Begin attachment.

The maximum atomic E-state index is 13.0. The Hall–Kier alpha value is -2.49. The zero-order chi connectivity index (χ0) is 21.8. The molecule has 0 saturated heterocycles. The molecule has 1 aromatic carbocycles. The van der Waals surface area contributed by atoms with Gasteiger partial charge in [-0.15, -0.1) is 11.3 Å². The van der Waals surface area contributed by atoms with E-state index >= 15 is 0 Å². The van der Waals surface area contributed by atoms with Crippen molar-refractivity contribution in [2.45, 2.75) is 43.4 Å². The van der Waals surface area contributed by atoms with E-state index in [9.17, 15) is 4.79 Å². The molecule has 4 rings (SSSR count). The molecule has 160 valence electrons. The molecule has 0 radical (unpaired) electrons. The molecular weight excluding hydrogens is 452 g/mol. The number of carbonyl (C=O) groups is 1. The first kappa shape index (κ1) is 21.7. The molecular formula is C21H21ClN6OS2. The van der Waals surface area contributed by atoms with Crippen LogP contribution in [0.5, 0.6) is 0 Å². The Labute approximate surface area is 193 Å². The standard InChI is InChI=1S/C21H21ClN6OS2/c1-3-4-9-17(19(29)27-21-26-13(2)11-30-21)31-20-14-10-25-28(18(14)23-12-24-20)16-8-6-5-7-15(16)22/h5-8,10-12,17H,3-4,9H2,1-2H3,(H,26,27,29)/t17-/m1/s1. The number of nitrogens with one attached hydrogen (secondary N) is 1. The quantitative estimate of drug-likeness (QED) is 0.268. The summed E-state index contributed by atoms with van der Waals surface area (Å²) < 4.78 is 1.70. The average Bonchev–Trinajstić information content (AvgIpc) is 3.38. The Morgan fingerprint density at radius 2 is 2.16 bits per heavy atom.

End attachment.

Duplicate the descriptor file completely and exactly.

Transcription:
The maximum atomic E-state index is 13.0. The Hall–Kier alpha value is -2.49. The zero-order chi connectivity index (χ0) is 21.8. The molecule has 0 saturated heterocycles. The molecule has 1 aromatic carbocycles. The van der Waals surface area contributed by atoms with Gasteiger partial charge in [-0.15, -0.1) is 11.3 Å². The van der Waals surface area contributed by atoms with E-state index >= 15 is 0 Å². The van der Waals surface area contributed by atoms with Crippen molar-refractivity contribution in [2.45, 2.75) is 43.4 Å². The van der Waals surface area contributed by atoms with E-state index in [9.17, 15) is 4.79 Å². The molecule has 4 rings (SSSR count). The molecule has 160 valence electrons. The molecule has 0 radical (unpaired) electrons. The molecular weight excluding hydrogens is 452 g/mol. The number of carbonyl (C=O) groups is 1. The first kappa shape index (κ1) is 21.7. The molecular formula is C21H21ClN6OS2. The van der Waals surface area contributed by atoms with Crippen LogP contribution in [0.5, 0.6) is 0 Å². The Labute approximate surface area is 193 Å². The standard InChI is InChI=1S/C21H21ClN6OS2/c1-3-4-9-17(19(29)27-21-26-13(2)11-30-21)31-20-14-10-25-28(18(14)23-12-24-20)16-8-6-5-7-15(16)22/h5-8,10-12,17H,3-4,9H2,1-2H3,(H,26,27,29)/t17-/m1/s1. The number of nitrogens with one attached hydrogen (secondary N) is 1. The quantitative estimate of drug-likeness (QED) is 0.268. The summed E-state index contributed by atoms with van der Waals surface area (Å²) < 4.78 is 1.70. The average Bonchev–Trinajstić information content (AvgIpc) is 3.38. The Morgan fingerprint density at radius 2 is 2.16 bits per heavy atom.